Cuba. Largest island of the West Indies, between the Gulf of Mexico and the Caribbean Sea, between lat. 20°-24° N. and long. 74°-85° W.; 780 m. long. 28-143 m. wide; area 48.319 sq.m.; adjacent islands 1,400 sq.m.; coast line 3,000 m. It is separated from Florida on the north by the Straits of Florida, 130 m. wide; from Hayti on the east by the Windward Passage, 48 m. wide; from Jamaica on the south by the Carribbean Sea, 90 m. wide: from Yucatan on the west by the Yucatan Channel, 130 m. wide. It is of volcanic origin, with mountain ran<re from e. to w., the highest at the e., 7,700 ft. Coral formations surround the island. The longest rivers are in the south, navigable for vessels of 50 tons. There are several good ports. The climate is that of the torrid zone, 77-82" F., Aug.-Sept. being the hottest months, Nov.-Feb. the coldest; rainfall 39-46 in. The highlands are healthy, the low, marshy parts unhealthy. Yellow fever is endemic. Earthquakes have occurred in the eastern end. Hurricanes take place in fall months. Pop. 1894 was estimated at ab. 1,640,000, of whom 950.000 were white Creoles, 150,000 Spaniards, 500,000 negroes, 40,000 Chinese. A large portion of the land is uncultivated, consisting of virgin forests and fertile plains. In 1894-95 there were produced 1,004,264 tons of sugar; of tobacco 560,000 bales of 110 lbs., of which 338,000 bales were exported, the rest being made into cigars and cigarettes; e 1895, 48,163,846 cigarettes were exported. Other products are coffee, cacao, opium, aniseed, indigo, manihot, two crops Indian corn, cotton, hard woods, tropical fruits. Horses, mules, swine and sheep are largely raised. Iron, copper, zinc, coal, asphaltum, manganese, mercury, gold, silver, petroleum, and mineral waters are found in the eastern end. In 1897, 495,566 tons of iron ore were exported by two American companies. The imports are rice, flour, meat, wines, cottons, woolens, silks, perfumeries, and building materials. The exports in 1892 amounted to $90,000,000; and the imports $57,000,000. The revenue of the government does not exceed $30,000,000; in 1893-94 the expenditures were $26,000,000. The debt amounted in 1896 to $350,000,000 and the annual interest to $17,800,000. The principal towns are Havana, pop. 200,000; Santiago, 70.000: Puerto Principe, 45.000; Holguin, 35,000; Santo Spiritu, 30,000; Cienfuegos, 28,000; Cardenas, 24,000. C. is divided into six provinces; these and the municipalities are administered by corporations of councilors. The whole island is governed by the Captain-general, with an advisory council, which is rarely consulted. There are 16 senators and 30 deputies to the Spanish Cortes. There have been numerous revolts against the government—one, 1868-78, was formidable. The present rebellion began in 1895, under the lead of Jose Marti, Antonio and Jose Maceo, and Gomez. Gen. Martinez Campos, the Gov.-gen., endeavored to quell the rebellion by fair fighting and employing the people. He was not supported by his officers, and in 1896 was replaced by Gen. Weyler, who was energetic and cruel, and concentrated the Cubans within certain lines, near towns, who suffered from want of food and exposure. Gen. Blanco succeeded in Oct. 1897, who endeavored to conciliate the Cubans by appointments to office and the establishment of autonomous government, the Cuban parliament bein^ inaugurated at Havana, May 1. 1898. Roads are few; ab. 1,000 m. of railroads radiate from Havana. There are ab. 2,500 m. of telegraph. The religion is Roman Catholic. Slavery was abolished 1886. C. was discovered bv Columbus in 1492, settled by Spaniards 1511-15, taken by England 1762, ceded back to Spain 1763. The inhabitants found there at the discovery were Indians from Yucatan and S. America.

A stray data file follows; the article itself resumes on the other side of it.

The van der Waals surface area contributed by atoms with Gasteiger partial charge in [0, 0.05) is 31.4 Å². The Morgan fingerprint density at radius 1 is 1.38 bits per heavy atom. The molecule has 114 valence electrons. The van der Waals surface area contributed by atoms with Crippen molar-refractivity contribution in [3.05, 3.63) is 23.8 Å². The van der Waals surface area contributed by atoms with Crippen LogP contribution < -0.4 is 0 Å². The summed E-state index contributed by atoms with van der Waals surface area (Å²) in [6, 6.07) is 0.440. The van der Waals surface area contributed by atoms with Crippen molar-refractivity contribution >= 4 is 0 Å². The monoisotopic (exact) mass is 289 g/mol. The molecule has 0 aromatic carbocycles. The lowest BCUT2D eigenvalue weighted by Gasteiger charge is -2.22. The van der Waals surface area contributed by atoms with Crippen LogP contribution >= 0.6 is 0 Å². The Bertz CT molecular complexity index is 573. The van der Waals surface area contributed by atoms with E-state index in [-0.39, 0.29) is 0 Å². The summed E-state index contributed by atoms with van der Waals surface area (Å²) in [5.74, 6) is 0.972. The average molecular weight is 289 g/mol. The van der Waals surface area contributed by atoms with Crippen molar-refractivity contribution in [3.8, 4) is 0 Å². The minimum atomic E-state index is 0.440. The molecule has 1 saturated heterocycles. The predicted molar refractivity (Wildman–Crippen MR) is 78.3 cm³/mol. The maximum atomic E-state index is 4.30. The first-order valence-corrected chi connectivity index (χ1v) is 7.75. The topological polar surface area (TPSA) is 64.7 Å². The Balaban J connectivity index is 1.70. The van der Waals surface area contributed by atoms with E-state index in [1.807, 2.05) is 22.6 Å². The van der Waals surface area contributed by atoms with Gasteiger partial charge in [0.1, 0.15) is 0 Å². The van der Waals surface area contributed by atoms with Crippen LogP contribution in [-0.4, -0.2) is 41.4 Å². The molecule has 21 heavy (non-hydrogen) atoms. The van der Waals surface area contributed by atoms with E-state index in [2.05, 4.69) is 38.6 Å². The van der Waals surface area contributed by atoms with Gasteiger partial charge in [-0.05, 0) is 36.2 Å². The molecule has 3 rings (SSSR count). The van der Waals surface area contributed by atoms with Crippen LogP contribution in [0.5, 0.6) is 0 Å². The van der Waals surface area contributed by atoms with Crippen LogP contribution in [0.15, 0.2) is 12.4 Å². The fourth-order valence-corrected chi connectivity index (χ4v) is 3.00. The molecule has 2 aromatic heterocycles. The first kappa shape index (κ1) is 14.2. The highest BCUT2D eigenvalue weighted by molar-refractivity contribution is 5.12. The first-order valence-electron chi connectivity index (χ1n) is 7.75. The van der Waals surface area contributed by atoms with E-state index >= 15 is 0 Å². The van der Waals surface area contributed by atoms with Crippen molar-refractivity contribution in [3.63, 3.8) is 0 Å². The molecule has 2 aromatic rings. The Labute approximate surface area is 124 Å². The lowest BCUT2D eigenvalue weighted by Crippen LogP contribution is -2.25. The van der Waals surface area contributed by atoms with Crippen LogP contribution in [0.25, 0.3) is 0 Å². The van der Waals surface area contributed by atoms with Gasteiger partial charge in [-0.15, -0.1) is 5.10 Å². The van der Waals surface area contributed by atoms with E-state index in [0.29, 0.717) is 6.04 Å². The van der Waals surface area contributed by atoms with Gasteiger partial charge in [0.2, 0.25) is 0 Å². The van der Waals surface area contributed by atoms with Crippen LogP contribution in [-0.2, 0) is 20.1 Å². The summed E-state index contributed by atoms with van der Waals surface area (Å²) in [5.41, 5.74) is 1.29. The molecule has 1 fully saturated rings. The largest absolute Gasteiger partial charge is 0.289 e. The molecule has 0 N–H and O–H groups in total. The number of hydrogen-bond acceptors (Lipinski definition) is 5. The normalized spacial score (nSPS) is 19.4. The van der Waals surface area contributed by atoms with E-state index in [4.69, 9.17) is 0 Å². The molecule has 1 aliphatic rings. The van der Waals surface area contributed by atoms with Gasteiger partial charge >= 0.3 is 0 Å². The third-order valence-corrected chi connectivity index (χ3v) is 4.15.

Hawaiian (or Sandwich) Island*. Group of 12 islands in the Pacific Ocean, lat. 19-23° N. and long. 155-162° W., 2,100 m. from U.S.; 8 are inhabited, having an area of 6,740 sq.m. The others are barren rocks. They are volcanic and mountainous, high ground in the center, rich valleys to sandy shores, with coral reefs. Soil is fertile and productive. Hawaii, 4.210 sq.m., and Kauai, 640 sq.m., are supplied with rivers for irrigation, not navigable. Harbors are wanting; that of Honolulu, on Oahu 500 sq.m., has a depth of 22J ft. Climate temperate, 52-90° F., rainfall 40-54 in. N.E. trade winds bring rain. The uplands have forests. There are no mineral resources. Rats, dogs, mice, bats, hogs are indigenous; there are also wild horses, few reptiles and 71 species of birds. Sugar, rice, coffee, bananas, wool and hides are exported; cotton, tobacco, cacao, arrowroot, yams, and all live stock, are also raised. The imports consist of groceries, provisions, clothing, grain, machinery, hardware and cotton goods. In .1896 the exports amounted to $15,436,000. of which sugar was $14 932,000, rice $195,000 and bananas $125,000. The imports amounted to $7,165,000: 93 percent of the trade is with U.S. Tiie public revenue in 1896 amounted to $1,997,818; expendi